“HEY! STOP!” Raymond was hollering, getting closer to the boys. Butch fumbled for the Bic. Eddie Hardee, seventh grader and middle linebacker for the LBC Lions, grabbed Butch around his waist and tackled him to the gym floor. Butch was crawling and kicking. The other kids were backing away. Steve stopped in his tracks. His days of getting in trouble with Butch were going to end here. Butch was no fucking Ferris Bueller and he certainly wasn’t Cameron. Fuck Butch.

Raymond was instructing Cathy to call the police. Eddie still had his grip but Butch wasn’t trying to free himself. Butch was busy. He lit the fuse and held it for as long as he could. Raymond grabbed him by the shoulder, trying to help Eddie keep Butch immobilized. Butch grinned as he turned to see Raymond.

“TRICK, TURD BURGLAR!” he screamed and dropped the pumpkin bomb into Raymond’s shirt pocket. It exploded immediately. Raymond’s glasses flew from his face. His eyes felt as if they were orbs of hot lava melting his brain. Eddie looked in horror at his seventh grade science teacher. Butch stood up, laughing for all he was worth. Steve pulled a pumpkin bomb from his own pocket, lit it and ran up to Butch. Butch held up a hand to get a high five from his fat buddy. His fat buddy grabbed Butch’s sagging pants by the belt line, grinned and shoved the pumpkin bomb down Butch’s underwear. It exploded. Butch fell to the floor. The crotch of his jeans were a black smoldering hole. His twig and berries were nothing more than a bloody ground mess.

“Fuck you, Butch,” Steve said as he walked away.

Raymond couldn’t see. He could hear but it sounded like everyone was in a tunnel. Cathy ran to him. He mumbled a single word.


“Ok, ok,” Cathy got a cup from the stack near the punch bowl - which was spiked when the first set of kids came through - and retrieved water from the fountain. Raymond fumbled with the package while Cathy was getting the water. He ripped the orange topper from the Pumpkin Potion. Cathy attempted to give him the water. He held out his hand instead and she gave him the cup. He emptied the pouch of Pumpkin Potion into his mouth and chased it down with water.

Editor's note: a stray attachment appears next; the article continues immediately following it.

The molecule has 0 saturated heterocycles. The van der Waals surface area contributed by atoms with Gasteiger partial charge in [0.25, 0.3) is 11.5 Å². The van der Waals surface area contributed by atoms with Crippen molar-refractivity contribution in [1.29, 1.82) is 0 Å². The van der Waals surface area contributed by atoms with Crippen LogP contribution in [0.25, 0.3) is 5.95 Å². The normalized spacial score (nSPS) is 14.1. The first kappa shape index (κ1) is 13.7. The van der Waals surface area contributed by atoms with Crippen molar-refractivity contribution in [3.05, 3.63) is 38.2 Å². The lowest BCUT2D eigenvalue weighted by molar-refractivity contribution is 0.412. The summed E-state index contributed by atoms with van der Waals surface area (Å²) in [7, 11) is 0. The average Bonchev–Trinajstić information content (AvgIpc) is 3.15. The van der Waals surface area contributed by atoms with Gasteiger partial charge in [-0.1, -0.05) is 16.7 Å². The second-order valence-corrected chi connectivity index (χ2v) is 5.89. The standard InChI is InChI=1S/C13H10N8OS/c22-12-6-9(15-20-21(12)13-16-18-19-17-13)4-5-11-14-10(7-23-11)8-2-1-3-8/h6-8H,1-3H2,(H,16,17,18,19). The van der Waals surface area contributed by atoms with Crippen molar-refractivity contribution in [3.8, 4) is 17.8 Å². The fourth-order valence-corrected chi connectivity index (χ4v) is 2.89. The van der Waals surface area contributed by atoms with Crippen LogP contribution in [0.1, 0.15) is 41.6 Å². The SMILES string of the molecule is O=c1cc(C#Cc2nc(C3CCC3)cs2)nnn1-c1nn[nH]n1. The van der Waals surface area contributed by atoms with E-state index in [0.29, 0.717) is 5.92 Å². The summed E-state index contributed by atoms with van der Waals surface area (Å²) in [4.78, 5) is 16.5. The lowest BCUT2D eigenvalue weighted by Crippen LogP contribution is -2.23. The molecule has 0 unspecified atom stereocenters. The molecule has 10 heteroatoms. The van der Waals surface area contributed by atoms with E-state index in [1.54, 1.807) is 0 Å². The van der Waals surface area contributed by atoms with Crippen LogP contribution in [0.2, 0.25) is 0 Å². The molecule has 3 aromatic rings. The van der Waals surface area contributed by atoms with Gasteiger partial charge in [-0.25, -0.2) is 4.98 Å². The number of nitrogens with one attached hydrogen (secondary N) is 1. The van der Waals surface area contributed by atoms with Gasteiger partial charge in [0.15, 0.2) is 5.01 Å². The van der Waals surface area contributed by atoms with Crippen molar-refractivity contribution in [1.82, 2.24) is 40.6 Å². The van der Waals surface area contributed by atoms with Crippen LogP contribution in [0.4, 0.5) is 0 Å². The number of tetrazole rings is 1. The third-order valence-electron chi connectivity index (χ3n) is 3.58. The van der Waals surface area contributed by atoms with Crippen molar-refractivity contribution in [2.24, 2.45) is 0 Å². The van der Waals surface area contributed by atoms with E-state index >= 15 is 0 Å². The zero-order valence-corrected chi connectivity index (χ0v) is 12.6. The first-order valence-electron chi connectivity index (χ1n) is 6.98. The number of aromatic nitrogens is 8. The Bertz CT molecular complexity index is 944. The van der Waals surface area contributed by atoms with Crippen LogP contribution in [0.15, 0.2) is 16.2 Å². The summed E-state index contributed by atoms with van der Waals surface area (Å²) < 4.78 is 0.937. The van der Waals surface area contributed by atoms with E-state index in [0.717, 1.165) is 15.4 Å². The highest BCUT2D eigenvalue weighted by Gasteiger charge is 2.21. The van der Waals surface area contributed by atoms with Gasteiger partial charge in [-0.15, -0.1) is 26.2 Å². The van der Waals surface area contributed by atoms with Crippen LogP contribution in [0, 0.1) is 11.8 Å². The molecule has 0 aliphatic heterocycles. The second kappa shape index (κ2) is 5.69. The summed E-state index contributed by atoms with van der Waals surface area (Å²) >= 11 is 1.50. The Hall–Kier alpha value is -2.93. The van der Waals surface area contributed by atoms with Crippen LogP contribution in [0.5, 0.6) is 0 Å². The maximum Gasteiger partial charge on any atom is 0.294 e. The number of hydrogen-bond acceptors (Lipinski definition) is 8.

“Raymond, what are you doing?” Cathy asked. She reached down to help him. Raymond contorted in pain. His bones literally sounded as if they were cracking. Sirens were coming. He could hear them. He could hear her screaming for help. Raymond could hear everything. No tunnel. His eyes were clear and the pain was gone. Raymond stood and held out a hand. 

“No, stay away,” he said. Cathy was wide eyed.

Raymond ran. His shoes burst under his feet. He escaped the gym through the janitor’s closet. He was gone. No one would find him. Raymond Mathis was as good as dead.


It had been seventy two hours since the events at LBC Middle School. Butch lived but he was now a eunuch. Steve turned himself in to the police and confessed to what the boys had done. The little boy was lying wide awake in his hospital bed at two o’clock in the morning. No mother, father, aunt or uncle came to get him. But someone did. The tall man walked quietly into the room. The boy lit up, holding up his bandaged hand.

“Did you kill them?” the little boy asked.

“No, but I punished the one that did this to you. Are you ready to go, my son?” the tall man asked.

“I am, father. My daddy is the Pumpkin Man,” the kid said with an excitement that made the tall man smile.

“I can fix your hand, you know. Really fix it but there is a trade off,” the tall man said.

“What is it?” the boy asked.

“You’ll stay this age forever and I’ll be with you forever. How does that sound?” the tall man asked.

“It’s all I ever wanted,” said the little boy.

The little piece of Raymond that was dying away inside the tall man finally appreciated Halloween.